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Emotional Literacy

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Emotional Literacy - Page Text Content

S: TE 402-Section 008 -Spring 2012

BC: Resources: http://teachers.scholarschoice.ca/images/products/25/Emotions-Chart-N19648_XL.jpg http://images.betterworldbooks.com/031/The-Feelings-Book-9780316012492.jpg http://www.successpartnership.com/emotional_literacy.phtml https://etown.digication.com/sharonzerhusen/Classroom_Environment http://www.npr.org/templates/story/story.php?storyId=122526518 http://www.feel.org/emotional_literacy.php

FC: Emotional Literacy | Chelsea Goddard

1: "Emotional Literacy is our ability to recognize, understand, handle and appropriately express our emotions. Weare (2003) defines emotional literacy as ‘the ability to understand ourselves and other people; and in particular to be aware of, understand and use information about emotional states of ourselves and others with skill and competence. It includes the ability to understand, express and manage our own emotions and respond to the emotions of others in ways that are helpful to ourselves and others." -The Success Partnership | Emotional Literacy:

2: Emotional Literacy | Check out: http://www.examiner.com/article/books-can-help-children-with-autism-learn-empathy-and-understand-emotions For a list of great children's books to use in your classroom for emotional instruction!

3: Emotional Literacy can be taught using a variety of traditional literacies. | Read Stories that portray characters expressing their emotions, good and bad, through healthy outlets. | Use movies that have scenes of children expressing their emotions through healthy outlets so that students can observe and use the ideas they see for their own benefit

4: What Can Influence Emotional Intelligence? | Incidents at home can effect the emotional growth of a child. Exposure to violence, illness, social conflict, drug abuse, and dysfunctional relationships call all negatively impact the emotional growth of a child. Understanding emotional literacy can help to counteract the negative effects of situations such as these. It can also positively influence the self-esteem, self-worth, general outlook on life, and maintenance of healthy relationships.

5: When children do not feel of value, respected, or safe in a classroom, then they may enter said classroom with feelings of doubt, worry, frustration, and distraction, which can lead to a hindered learning experience and a withdrawn social experience

6: Why should I teach Emotional Literacy in my classroom? | Teaching emotional literacy promotes the creation of healthy relationships in the classroom. It allows students to resolve issues without resorting to violence and allows relationships to remain amicable.

7: ‘Emotional safety means seeing a smile on my teacher's face the first day of school instead of a list of rules that is taller than by arm is long. It means being able to use the word “Neanderthal” instead of “caveman” and not be made fun of because my vocabulary is too big. It means being able to go through the lunch line without fear of somebody grabbing my money or my cupcake. It means having a teacher who hands back papers privately instead of reading grades out loud as I pick up my test. Emotional safety is unconditional acceptance of me. Emotional safety, first and foremost, allows me to wear my natural face instead of a fake one ’ (Bluestein, 2001, p.8) -The Success Partnership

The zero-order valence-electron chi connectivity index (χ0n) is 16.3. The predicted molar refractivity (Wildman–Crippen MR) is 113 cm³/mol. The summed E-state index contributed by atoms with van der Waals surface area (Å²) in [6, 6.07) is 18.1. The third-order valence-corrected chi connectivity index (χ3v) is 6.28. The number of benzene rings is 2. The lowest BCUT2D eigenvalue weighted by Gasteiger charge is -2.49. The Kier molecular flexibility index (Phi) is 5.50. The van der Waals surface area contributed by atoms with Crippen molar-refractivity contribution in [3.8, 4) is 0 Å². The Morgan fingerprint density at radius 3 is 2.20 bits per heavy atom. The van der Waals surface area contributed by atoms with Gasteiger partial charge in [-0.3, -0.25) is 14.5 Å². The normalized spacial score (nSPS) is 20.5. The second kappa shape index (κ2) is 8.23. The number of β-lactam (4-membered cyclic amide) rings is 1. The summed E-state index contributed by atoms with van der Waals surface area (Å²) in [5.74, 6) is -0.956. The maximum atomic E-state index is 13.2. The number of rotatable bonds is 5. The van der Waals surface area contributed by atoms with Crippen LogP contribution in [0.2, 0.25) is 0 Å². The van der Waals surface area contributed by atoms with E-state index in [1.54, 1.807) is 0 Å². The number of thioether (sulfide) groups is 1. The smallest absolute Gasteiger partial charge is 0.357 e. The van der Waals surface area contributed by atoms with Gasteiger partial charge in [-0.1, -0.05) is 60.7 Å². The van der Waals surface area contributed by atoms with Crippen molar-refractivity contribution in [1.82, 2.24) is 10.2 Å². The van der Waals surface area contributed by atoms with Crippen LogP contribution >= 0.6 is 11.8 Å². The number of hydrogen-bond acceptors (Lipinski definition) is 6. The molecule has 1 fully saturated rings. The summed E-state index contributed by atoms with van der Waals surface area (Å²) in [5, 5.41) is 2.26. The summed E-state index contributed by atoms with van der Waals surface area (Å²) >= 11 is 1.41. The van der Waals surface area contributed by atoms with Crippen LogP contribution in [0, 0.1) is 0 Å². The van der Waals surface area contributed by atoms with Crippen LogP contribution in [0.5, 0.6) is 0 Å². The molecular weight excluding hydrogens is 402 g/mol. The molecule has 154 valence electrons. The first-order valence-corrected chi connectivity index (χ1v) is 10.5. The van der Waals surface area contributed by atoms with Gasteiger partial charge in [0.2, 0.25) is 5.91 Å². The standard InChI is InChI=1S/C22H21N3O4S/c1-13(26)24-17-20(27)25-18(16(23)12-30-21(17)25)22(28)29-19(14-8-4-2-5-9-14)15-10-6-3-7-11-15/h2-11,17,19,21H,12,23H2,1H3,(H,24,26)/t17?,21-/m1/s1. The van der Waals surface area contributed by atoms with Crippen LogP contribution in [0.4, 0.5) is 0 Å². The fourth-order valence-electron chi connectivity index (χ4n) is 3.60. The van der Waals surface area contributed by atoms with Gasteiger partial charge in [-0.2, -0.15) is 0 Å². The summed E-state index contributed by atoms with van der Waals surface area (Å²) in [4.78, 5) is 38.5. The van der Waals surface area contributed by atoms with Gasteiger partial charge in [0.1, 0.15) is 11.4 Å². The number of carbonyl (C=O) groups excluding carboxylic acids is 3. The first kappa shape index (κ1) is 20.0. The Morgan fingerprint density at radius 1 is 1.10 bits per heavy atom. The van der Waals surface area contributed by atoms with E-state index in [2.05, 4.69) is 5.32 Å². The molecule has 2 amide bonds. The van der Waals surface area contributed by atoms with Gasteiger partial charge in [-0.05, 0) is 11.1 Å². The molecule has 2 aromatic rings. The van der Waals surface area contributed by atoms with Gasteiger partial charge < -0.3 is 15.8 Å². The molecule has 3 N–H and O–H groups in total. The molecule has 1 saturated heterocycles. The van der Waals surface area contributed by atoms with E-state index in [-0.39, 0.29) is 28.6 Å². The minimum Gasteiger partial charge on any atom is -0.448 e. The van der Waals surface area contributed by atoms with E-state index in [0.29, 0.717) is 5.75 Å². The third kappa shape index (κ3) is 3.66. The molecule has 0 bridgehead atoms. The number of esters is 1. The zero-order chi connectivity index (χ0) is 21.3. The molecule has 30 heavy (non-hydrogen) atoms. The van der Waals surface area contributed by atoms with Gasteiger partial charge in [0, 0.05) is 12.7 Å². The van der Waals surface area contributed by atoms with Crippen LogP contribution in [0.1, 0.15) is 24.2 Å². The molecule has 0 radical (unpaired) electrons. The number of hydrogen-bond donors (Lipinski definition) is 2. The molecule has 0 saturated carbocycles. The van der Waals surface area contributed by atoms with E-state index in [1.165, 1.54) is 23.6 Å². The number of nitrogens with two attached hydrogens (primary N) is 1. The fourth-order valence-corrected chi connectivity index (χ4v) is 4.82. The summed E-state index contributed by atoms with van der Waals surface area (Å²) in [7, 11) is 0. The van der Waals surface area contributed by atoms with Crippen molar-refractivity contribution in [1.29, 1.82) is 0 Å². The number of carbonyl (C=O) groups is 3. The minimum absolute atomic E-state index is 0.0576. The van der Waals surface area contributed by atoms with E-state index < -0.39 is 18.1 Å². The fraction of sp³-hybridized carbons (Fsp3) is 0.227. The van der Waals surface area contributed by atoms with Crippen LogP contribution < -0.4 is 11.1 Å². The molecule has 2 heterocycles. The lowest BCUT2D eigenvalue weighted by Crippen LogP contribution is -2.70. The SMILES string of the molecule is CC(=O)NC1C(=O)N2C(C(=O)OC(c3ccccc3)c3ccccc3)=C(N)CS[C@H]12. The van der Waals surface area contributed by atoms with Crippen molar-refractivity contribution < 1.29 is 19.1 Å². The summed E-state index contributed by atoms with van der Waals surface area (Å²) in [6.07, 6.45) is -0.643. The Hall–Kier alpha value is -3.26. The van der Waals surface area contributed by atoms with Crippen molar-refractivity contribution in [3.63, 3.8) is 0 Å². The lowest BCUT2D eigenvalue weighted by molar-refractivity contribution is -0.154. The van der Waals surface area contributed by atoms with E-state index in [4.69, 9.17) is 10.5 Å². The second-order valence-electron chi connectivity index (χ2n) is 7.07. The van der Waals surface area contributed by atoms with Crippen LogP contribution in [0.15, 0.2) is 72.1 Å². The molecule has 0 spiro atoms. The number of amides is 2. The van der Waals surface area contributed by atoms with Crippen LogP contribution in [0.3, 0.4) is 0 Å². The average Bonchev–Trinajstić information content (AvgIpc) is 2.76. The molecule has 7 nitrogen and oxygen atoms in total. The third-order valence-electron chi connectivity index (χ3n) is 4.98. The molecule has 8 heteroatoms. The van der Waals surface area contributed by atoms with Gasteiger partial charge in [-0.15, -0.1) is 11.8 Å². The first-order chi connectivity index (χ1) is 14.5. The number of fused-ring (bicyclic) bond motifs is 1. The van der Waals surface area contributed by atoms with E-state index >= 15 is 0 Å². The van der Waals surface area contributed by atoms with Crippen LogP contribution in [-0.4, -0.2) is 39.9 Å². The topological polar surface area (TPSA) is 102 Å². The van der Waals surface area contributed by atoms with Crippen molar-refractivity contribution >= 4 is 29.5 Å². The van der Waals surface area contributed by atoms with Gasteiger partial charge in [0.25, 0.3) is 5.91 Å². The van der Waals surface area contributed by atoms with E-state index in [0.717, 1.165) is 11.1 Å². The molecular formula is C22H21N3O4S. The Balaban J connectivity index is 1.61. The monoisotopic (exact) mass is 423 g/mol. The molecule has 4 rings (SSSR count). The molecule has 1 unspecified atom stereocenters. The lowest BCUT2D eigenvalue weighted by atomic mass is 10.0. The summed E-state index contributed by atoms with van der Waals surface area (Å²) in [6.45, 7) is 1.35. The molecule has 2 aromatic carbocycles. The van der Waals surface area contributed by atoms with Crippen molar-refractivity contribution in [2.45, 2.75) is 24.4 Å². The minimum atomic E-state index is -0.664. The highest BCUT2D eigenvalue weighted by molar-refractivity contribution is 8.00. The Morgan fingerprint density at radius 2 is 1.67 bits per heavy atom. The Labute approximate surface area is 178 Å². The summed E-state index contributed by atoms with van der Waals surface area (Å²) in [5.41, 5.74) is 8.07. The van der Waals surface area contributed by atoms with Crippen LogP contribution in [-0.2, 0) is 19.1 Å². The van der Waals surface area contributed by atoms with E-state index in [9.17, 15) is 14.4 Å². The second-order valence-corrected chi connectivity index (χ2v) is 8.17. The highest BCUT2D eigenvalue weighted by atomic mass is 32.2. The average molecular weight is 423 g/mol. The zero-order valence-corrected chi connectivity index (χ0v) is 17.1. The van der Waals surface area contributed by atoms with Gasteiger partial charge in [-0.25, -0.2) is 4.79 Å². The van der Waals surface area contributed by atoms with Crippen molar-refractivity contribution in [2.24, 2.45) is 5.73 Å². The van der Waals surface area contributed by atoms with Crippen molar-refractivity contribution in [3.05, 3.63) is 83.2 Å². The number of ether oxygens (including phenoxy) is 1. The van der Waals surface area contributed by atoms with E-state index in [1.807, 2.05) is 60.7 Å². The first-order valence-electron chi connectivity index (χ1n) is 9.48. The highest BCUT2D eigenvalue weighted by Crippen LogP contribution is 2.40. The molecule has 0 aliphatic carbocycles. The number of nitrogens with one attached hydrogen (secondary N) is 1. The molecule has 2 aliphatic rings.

8: According to Goleman, Emotional Intelligence includes: 1. Knowing your emotions. 2. Managing your own emotions. 3. Motivating yourself. 4. Recognizing and understanding other people's emotions. 5. Managing relationships, ie., managing the emotions of others.

9: I can do it! | I made it this far already! | This is all going to work out okay! | Emotional Training can help students fight depression by allowing students to have confidence and optimism instead of a permanently negative mindset

10: What can I do to teach emotional literacy? | Teach students emotional language. Give them the language necessary to describe their feelings then have them apply it to assignments in your classroom. | For writing assignments, encourage students to use descriptive language in the emotions pertaining to themselves, their characters, or the environment in which the story is taking place. The more frequently the student uses emotional language, the more it becomes a part of their vocabulary.

11: I've never used ScrapBlog before, but when I saw a friend using it, the formatting intrigued me. I love that you can adapt Scrapblog to be a scrapbook of memories and images or a medium to convey information that isn't quite like every other book you'd read. I like that I can separate each concept into it's own page and make the artwork as frequent and infrequent as I would like. I like that it's navigable like a book, but not overwhelming with information on each page. -Chelsea Goddard | Why I Chose This Technology

13: Using worksheets such as the one to the right can allow students to learn the ways in which they can process emotions during scenarios or events that may seem overwhelming or beyond their control. Understanding that emotions can change and be progressive is important to general emotional well-being so that students understand they do not always have to feel the same emotion.

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Chelsea Goddard
  • By: Chelsea G.
  • Joined: over 4 years ago
  • Published Mixbooks: 1
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About This Mixbook

  • Title: Emotional Literacy
  • My take on Emotional Literacy and how to engage students learning from an emotional level
  • Tags: education, emotional literacy, new literacies
  • Published: over 4 years ago

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